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I didn’t see anyone from my Samaritans team after about mile 4 or 5, but somehow Ray and I ended up meeting after the finish line. Ray was also my school bus seatmate for our 40-minute ride from Boston to the start line. Fitting that we started and finished together! I ended up 2nd in fund-raising, and 3rd in finishing the marathon, for my team. I’ll take those stats any day :)

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Here’s all of the trash produced by just ME during the race! Ha!

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Beth and me at the finish! This was after walking around for 20 minutes (trying to cool down still)…I found my smile and a bit of energy again by this point!

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My parent’s hotel was close to the finish and packed with runners. The energy and atmosphere in their hotel was great – loved every minute of it. SOOOOO glad we all stayed downtown – crazy cool to be there with my family. We’ve been through a lot and this marathon was good for us in many ways. After this we all headed to the Back Deck for a post-race event by the Samaritans (shockingly, WE closed the place down).

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Anyone who knows me, knows a huge part of travel for me is for the food. Here’s my lobster roll the next day (and cup of clam chowder). And, of course, malt vinegar on the fries. This is at the Atlantic Fish Company which was right in the blast of one of the bombs from the 2013 marathon. The last two turns of the marathon are beyond words to describe (“Right On Hereford, Left On Boylston”). When you make the final turn onto Boylston and can see the finish line in the distance, you can’t help but be almost overcome by the crowds cheering and energy in the air. The streets are absolutely packed with people – I can’t imagine a bomb going off in the midst of all this. Boston definitely shows its strength and resiliency for the marathon. A few days before the marathon, my brother and I walked a mile down Commonwealth Ave to get to Fenway. I was glad we made that walk so I at least knew how the last mile of the race would go (although at the time I didn’t realize Commonwealth was the road I’d be running down).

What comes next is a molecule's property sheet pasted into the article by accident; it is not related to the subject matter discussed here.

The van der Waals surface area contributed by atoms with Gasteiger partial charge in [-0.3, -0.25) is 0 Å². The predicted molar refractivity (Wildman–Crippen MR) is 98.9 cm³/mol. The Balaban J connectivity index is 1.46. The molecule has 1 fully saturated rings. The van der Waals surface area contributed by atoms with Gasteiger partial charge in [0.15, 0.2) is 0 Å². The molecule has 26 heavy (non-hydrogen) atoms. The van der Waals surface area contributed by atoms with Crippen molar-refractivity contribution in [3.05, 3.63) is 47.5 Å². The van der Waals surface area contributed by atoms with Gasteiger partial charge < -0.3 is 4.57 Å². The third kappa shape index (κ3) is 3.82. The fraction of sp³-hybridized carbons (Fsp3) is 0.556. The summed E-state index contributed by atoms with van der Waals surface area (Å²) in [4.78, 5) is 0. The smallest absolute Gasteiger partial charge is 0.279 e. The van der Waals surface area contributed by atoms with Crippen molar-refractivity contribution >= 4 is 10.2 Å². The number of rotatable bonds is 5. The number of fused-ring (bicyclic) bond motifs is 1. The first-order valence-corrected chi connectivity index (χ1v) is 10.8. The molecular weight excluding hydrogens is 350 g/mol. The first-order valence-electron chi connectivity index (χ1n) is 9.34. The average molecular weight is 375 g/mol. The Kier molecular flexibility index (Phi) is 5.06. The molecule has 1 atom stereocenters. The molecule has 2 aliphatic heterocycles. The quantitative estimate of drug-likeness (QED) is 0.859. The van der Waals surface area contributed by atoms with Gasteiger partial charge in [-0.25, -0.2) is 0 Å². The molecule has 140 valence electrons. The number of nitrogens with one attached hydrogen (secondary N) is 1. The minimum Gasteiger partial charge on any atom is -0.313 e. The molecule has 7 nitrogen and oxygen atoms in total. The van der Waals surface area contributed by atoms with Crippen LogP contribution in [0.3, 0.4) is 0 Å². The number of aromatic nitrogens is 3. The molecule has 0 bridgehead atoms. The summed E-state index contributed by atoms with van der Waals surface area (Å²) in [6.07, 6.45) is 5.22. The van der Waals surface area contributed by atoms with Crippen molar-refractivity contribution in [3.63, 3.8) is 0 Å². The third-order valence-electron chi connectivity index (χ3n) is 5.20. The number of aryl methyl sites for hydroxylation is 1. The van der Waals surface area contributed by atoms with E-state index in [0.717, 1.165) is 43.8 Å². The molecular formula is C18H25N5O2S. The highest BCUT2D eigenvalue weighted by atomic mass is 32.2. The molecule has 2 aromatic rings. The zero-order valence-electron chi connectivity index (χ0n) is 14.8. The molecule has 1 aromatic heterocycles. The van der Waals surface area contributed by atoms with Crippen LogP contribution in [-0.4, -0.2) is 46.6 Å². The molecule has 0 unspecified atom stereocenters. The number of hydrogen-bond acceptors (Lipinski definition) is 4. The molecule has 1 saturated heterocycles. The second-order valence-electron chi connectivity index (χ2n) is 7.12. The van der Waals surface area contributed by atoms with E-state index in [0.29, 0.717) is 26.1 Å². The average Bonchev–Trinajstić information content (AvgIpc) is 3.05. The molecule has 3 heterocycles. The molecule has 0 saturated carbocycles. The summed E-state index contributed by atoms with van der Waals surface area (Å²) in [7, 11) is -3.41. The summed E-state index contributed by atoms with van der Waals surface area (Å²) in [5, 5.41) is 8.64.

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My mom proudly wearing my medal. Her leg had a short-lived pain after the marathon so she was limping around for a bit as if she’d just finished the race :)

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And here’s my sad workout stat. I only managed to get in one workout last week ;)

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Thanks again for all of the support throughout my journey. I couldn’t have done this without all of you. WE are saving lives. As always, I can’t thank you all enough for reading these messages, being there for those around you, and helping fight the stigma of suicide and mental illness. Thank you.

Ok, last time, I mean it…here’s the DONATION LINK – let’s hit $20,000!!! (thanks for putting up with me and my requests): https://www.crowdrise.com/samaritansboston2016/fundraiser/davethompson

Peace in the year ahead.

24 Hours To Go

Tomorrow is the big day! What a blur of a week! I started by driving over 1400 miles from Minnesota to New Hampshire to get to my parent’s house. The drive was exactly what I needed to clear my brain & heart a bit. Before I left I said I’d match any donations received from the time I left Minnesota until I arrived in New Hampshire. I was blessed to receive 12 donations during that time totaling $450. I’ll get my matching check written once I get back home! I saw 39 different state/province license plates during my drive here – maybe I’ll get the rest on the drive back home ;)

I stopped after 15 hours the first day in Buffalo, NY. I jogged the next morning before finishing my drive. It shocked me a bit that cold temps were following me: 21F for my 4 mile jog. I unexpectedly came across this great Naval and Military Park. Cool stuff.

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It’s always a mix of emotions to be back home now. So many memories of great times, but also of what is now missing. It’s beyond words to be surrounded by my incredibly supportive family – they are all doing great and the marathon journey has pulled us even closer together. New Englanders are wicked awesome – love the people out here. And I’m very grateful for the visits, calls, and email from so many people this week – I absolutely feel the support. Thank you all.